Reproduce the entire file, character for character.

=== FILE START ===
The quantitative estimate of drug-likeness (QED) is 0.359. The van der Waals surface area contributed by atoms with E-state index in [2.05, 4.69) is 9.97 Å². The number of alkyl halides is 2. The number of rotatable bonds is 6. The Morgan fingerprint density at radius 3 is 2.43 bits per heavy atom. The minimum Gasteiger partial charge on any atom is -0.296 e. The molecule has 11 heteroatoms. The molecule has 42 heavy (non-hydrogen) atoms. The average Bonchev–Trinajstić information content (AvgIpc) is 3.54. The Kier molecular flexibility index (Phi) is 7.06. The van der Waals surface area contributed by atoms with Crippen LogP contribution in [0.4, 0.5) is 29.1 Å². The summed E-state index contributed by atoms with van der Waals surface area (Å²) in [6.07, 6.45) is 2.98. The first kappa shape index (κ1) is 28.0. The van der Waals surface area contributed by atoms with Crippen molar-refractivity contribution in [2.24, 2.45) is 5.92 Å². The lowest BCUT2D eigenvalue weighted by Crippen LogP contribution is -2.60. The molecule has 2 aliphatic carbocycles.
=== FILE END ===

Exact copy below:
The quantitative estimate of drug-likeness (QED) is 0.359. The van der Waals surface area contributed by atoms with E-state index in [2.05, 4.69) is 9.97 Å². The number of alkyl halides is 2. The number of rotatable bonds is 6. The Morgan fingerprint density at radius 3 is 2.43 bits per heavy atom. The minimum Gasteiger partial charge on any atom is -0.296 e. The molecule has 11 heteroatoms. The molecule has 42 heavy (non-hydrogen) atoms. The average Bonchev–Trinajstić information content (AvgIpc) is 3.54. The Kier molecular flexibility index (Phi) is 7.06. The van der Waals surface area contributed by atoms with Crippen LogP contribution in [0.4, 0.5) is 29.1 Å². The summed E-state index contributed by atoms with van der Waals surface area (Å²) in [6.07, 6.45) is 2.98. The first kappa shape index (κ1) is 28.0. The van der Waals surface area contributed by atoms with Crippen molar-refractivity contribution in [2.24, 2.45) is 5.92 Å². The lowest BCUT2D eigenvalue weighted by Crippen LogP contribution is -2.60. The molecule has 2 aliphatic carbocycles.